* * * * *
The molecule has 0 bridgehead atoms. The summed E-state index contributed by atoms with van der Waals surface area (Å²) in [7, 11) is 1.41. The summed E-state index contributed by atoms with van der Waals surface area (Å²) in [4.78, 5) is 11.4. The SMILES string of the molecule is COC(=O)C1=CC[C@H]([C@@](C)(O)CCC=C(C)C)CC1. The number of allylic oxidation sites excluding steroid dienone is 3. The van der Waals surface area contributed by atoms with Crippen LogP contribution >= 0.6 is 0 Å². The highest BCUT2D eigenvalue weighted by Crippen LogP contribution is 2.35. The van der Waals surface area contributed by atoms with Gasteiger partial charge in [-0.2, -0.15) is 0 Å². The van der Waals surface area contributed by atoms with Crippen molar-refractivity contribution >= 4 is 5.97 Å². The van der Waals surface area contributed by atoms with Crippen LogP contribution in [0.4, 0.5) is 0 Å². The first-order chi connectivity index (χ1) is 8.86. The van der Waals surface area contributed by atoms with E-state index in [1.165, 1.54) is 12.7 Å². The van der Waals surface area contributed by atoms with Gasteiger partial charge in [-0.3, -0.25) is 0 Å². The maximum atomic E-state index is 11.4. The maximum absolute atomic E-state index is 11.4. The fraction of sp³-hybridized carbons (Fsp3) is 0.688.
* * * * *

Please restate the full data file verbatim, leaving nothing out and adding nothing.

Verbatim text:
The molecule has 0 bridgehead atoms. The summed E-state index contributed by atoms with van der Waals surface area (Å²) in [7, 11) is 1.41. The summed E-state index contributed by atoms with van der Waals surface area (Å²) in [4.78, 5) is 11.4. The SMILES string of the molecule is COC(=O)C1=CC[C@H]([C@@](C)(O)CCC=C(C)C)CC1. The number of allylic oxidation sites excluding steroid dienone is 3. The van der Waals surface area contributed by atoms with Crippen LogP contribution >= 0.6 is 0 Å². The highest BCUT2D eigenvalue weighted by Crippen LogP contribution is 2.35. The van der Waals surface area contributed by atoms with Gasteiger partial charge in [-0.2, -0.15) is 0 Å². The van der Waals surface area contributed by atoms with Crippen molar-refractivity contribution >= 4 is 5.97 Å². The van der Waals surface area contributed by atoms with Crippen LogP contribution in [0.4, 0.5) is 0 Å². The first-order chi connectivity index (χ1) is 8.86. The van der Waals surface area contributed by atoms with E-state index in [1.165, 1.54) is 12.7 Å². The van der Waals surface area contributed by atoms with Gasteiger partial charge in [-0.3, -0.25) is 0 Å². The maximum atomic E-state index is 11.4. The maximum absolute atomic E-state index is 11.4. The fraction of sp³-hybridized carbons (Fsp3) is 0.688.